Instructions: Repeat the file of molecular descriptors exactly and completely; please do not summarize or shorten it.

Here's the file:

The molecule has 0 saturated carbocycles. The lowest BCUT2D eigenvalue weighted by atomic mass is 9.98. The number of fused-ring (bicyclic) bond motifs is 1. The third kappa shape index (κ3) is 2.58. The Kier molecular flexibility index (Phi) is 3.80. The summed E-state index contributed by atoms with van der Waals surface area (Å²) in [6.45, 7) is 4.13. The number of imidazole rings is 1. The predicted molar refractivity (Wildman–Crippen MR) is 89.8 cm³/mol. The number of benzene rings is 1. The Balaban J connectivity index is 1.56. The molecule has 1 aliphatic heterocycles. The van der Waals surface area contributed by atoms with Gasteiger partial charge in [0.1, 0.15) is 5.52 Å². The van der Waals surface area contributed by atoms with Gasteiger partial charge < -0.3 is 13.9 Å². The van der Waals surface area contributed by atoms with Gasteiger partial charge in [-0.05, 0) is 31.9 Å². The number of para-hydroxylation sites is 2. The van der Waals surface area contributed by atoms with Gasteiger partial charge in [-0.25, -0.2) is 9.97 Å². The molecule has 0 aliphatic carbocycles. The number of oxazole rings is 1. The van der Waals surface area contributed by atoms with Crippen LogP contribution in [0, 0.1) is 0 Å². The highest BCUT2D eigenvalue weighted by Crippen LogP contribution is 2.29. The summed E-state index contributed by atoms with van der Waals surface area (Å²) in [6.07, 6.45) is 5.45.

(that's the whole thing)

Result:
The molecule has 0 saturated carbocycles. The lowest BCUT2D eigenvalue weighted by atomic mass is 9.98. The number of fused-ring (bicyclic) bond motifs is 1. The third kappa shape index (κ3) is 2.58. The Kier molecular flexibility index (Phi) is 3.80. The summed E-state index contributed by atoms with van der Waals surface area (Å²) in [6.45, 7) is 4.13. The number of imidazole rings is 1. The predicted molar refractivity (Wildman–Crippen MR) is 89.8 cm³/mol. The number of benzene rings is 1. The Balaban J connectivity index is 1.56. The molecule has 1 aliphatic heterocycles. The van der Waals surface area contributed by atoms with Gasteiger partial charge in [0.1, 0.15) is 5.52 Å². The van der Waals surface area contributed by atoms with Gasteiger partial charge < -0.3 is 13.9 Å². The van der Waals surface area contributed by atoms with Gasteiger partial charge in [-0.05, 0) is 31.9 Å². The number of para-hydroxylation sites is 2. The van der Waals surface area contributed by atoms with Gasteiger partial charge in [-0.25, -0.2) is 9.97 Å². The molecule has 0 aliphatic carbocycles. The number of oxazole rings is 1. The van der Waals surface area contributed by atoms with Crippen LogP contribution in [0, 0.1) is 0 Å². The highest BCUT2D eigenvalue weighted by Crippen LogP contribution is 2.29. The summed E-state index contributed by atoms with van der Waals surface area (Å²) in [6.07, 6.45) is 5.45.